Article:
Even though we couldn’t duplicate the condition we need to fix the problem we found. We connected a computer to the VSA system and were going to perform a steering angle learn procedure. We would put the steering wheel wheel straight ahead and tell the computer to “learn” this position as 0 degrees. Houston we have another problem. We haven’t relearned it and it reads 0 degrees. We moved the Pilot several times and it was accurate every time.
The Pilot was parked. We rechecked and moved it several times over the next 2 days. It was accurate every time. Finally we had the condition again; it was 116 degrees off. But what was different about this time. This time the Pilot had been moved to access another car and was left in the middle of the yard, not in a parking spot. The tech started it, moved it to a parking spot, left it running and checked it. We had it!
When it was turned off in the middle of the yard the front wheels were turned. The first time we checked it, the tow truck driver had left the wheels turned and we straightened the wheel after starting it; to check 0 degrees – resulting in the -48 degrees. Each time we rechecked it the Pilot had been parked with the steering wheel straight ahead from pulling into the parking spot. The VSA was learning 0 degrees every time the vehicle was started. Wherever the wheel happened to be became the new 0 degrees. If it was turned on with the steering wheel turned all the way right that became zero. Straight ahead became -420 degrees and full left became -840 degrees. Think that might cause a problem? We tried relearning 0 degrees but nothing changed.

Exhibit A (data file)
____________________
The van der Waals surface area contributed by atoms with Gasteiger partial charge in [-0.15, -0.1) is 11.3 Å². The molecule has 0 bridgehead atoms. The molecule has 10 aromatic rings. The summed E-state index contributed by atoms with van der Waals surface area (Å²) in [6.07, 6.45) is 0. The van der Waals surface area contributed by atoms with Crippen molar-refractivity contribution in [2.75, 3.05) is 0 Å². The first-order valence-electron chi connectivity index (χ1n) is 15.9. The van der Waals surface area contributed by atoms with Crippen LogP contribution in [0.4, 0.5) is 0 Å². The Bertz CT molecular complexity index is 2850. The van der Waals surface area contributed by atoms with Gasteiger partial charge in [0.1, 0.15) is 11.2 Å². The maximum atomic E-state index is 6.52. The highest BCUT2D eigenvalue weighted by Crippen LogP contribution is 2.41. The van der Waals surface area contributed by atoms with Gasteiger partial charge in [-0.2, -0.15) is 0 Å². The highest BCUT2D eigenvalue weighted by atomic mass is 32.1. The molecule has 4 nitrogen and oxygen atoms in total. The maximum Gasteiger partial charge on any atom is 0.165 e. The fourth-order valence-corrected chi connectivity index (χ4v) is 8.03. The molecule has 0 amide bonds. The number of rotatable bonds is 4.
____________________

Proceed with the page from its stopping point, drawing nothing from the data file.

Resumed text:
The VSA module has several circuits that supply power to it. Some provide power even when the vehicle is turned off. This maintains the memory and 0 degree setting. These were fine and we condemned the VSA module. It is a sealed unit and the problem is internal. We documented our findings for the client, advised the client to have Honda replace the VSA module and that it would be safe to drive if the VSA was turned off with the dashboard switch. She decided to tow it home and pursue the issue with Honda. Fast forward to today. She did pursue this while the Pilot sat in her driveway for 2 years & 3.5 months.This week it was announced that Honda would be recalling 250,000 vehicles for this problem based on her efforts.